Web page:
We have reached the top of the pyramid of primary fundamentals – clubface. Club face and club path is impacted by wrist movement throughout the swing. There are three ways wrists can move, and two directions in each of those three ways. The motions of flexion and extension have great impact on club face control.
Flexion is to move the palm of the hand towards the inside of the forearm and extension is to move the back of the hand towards the outside of the forearm. Flexion of the lead wrist effectively closes the clubface and extension of the lead wrist effectively opens the clubface. In an efficient golf swing, the lead wrist goes from extension in the backswing to flexion in the transition and then returns to extension through impact. When done in the right amount at the right time, the club face is being controlled. To execute this level of control of the wrists throughout the swing, dynamic posture must be maintained.
One of the most common forms of losing posture in the golf swing is early extension of the pelvis in the forward swing. When the pelvis early extends, the handle of the club is pushed away and the inertia of the club head falling behind the player causes flexion of the lead wrist that can lead to a closed clubface. From this position, a player is forced to hold on through impact in an attempt to not hook the ball. This means that the lead wrist does not return to extension until well after impact. The only way that the lead wrist returns to extension just after impact is if dynamic posture is maintained.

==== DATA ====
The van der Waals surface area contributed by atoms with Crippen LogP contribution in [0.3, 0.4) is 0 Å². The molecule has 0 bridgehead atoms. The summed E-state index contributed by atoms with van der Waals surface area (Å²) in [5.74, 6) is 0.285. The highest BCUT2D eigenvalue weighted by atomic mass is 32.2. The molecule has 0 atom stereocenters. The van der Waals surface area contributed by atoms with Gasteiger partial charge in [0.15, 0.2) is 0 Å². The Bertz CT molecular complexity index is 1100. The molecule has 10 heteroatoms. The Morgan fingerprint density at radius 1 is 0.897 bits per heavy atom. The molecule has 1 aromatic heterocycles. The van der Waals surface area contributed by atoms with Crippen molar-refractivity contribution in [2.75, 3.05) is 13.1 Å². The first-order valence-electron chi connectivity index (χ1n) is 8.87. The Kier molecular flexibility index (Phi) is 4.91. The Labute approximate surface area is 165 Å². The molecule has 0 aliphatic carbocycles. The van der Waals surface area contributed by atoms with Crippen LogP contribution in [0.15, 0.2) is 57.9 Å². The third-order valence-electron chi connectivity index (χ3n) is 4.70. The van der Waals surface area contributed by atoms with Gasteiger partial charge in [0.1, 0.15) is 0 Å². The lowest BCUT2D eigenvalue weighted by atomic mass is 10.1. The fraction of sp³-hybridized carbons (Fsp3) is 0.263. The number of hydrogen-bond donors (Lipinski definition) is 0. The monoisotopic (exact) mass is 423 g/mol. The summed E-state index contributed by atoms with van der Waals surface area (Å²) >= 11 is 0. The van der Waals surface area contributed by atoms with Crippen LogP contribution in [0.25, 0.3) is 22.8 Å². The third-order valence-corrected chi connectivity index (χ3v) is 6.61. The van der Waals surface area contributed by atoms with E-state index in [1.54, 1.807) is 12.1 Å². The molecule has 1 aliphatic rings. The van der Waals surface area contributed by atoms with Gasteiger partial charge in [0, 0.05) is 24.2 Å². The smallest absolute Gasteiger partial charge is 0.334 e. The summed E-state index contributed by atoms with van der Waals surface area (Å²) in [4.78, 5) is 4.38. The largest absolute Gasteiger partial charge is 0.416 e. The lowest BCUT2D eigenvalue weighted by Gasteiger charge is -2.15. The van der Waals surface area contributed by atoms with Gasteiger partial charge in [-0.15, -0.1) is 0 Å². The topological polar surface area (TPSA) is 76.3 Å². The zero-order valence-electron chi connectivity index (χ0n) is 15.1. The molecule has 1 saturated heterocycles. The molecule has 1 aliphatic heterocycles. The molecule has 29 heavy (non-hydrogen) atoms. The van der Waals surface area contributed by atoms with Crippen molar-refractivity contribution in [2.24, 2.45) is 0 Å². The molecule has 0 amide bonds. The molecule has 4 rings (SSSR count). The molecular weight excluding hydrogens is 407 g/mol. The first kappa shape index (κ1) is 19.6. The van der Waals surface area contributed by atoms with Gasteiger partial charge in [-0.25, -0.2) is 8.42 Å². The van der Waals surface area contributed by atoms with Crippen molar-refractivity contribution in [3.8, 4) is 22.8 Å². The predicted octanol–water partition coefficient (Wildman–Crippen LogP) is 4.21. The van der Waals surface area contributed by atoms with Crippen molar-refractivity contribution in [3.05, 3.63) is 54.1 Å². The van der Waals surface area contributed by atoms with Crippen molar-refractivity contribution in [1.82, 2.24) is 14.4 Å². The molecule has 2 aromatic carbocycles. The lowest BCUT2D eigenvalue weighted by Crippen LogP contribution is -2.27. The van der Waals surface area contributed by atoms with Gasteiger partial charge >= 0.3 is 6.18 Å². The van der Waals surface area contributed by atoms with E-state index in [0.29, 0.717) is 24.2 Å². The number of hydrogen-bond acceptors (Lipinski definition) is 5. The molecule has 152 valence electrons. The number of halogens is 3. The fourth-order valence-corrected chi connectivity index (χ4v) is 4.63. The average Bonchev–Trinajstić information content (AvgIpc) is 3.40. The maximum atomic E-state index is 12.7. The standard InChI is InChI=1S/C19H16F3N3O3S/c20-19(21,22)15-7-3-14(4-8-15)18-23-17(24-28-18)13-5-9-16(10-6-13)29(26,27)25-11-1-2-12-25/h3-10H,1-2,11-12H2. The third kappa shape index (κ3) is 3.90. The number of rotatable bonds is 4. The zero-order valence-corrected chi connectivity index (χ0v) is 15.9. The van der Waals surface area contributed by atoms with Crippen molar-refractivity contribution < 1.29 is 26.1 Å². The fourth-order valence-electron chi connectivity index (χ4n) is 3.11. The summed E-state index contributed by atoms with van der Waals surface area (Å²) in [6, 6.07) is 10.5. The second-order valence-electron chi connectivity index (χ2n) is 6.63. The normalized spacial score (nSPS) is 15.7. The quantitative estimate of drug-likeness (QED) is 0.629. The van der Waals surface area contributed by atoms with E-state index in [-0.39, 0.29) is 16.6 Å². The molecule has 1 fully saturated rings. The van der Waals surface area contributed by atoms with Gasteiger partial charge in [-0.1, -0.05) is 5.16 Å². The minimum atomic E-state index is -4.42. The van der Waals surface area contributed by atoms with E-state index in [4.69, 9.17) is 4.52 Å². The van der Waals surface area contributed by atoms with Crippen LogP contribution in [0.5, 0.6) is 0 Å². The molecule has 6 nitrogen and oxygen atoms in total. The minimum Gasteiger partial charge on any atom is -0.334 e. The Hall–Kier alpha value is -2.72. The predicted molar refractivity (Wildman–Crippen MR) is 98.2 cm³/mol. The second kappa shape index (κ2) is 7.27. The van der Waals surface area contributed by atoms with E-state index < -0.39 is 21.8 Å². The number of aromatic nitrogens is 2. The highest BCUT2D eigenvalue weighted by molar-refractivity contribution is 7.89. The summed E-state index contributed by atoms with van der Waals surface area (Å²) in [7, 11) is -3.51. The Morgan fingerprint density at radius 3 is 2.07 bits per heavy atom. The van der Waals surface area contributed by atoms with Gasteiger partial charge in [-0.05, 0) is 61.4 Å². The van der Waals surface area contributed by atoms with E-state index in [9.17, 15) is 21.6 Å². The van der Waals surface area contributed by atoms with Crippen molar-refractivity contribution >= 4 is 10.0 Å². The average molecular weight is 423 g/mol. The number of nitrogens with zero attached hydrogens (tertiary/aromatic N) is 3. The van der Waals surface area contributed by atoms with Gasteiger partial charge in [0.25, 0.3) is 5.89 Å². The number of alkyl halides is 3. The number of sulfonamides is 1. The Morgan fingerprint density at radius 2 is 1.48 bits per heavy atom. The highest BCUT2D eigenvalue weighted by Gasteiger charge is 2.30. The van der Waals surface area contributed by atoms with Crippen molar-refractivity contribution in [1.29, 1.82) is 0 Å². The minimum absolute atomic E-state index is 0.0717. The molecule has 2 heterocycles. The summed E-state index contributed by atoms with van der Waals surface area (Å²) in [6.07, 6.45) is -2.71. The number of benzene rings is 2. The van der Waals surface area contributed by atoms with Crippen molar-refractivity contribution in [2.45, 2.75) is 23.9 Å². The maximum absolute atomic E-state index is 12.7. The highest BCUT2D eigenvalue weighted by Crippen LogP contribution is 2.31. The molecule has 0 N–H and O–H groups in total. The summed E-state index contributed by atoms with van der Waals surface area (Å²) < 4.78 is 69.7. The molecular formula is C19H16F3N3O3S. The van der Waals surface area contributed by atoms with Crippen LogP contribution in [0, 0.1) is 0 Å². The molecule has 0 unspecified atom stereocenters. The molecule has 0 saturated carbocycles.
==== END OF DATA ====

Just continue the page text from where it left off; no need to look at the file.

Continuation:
A great way to work on wrist control is to take slow swings and feel how the wrists change throughout the golf swing. While doing this, observe how posture affects that wrist action.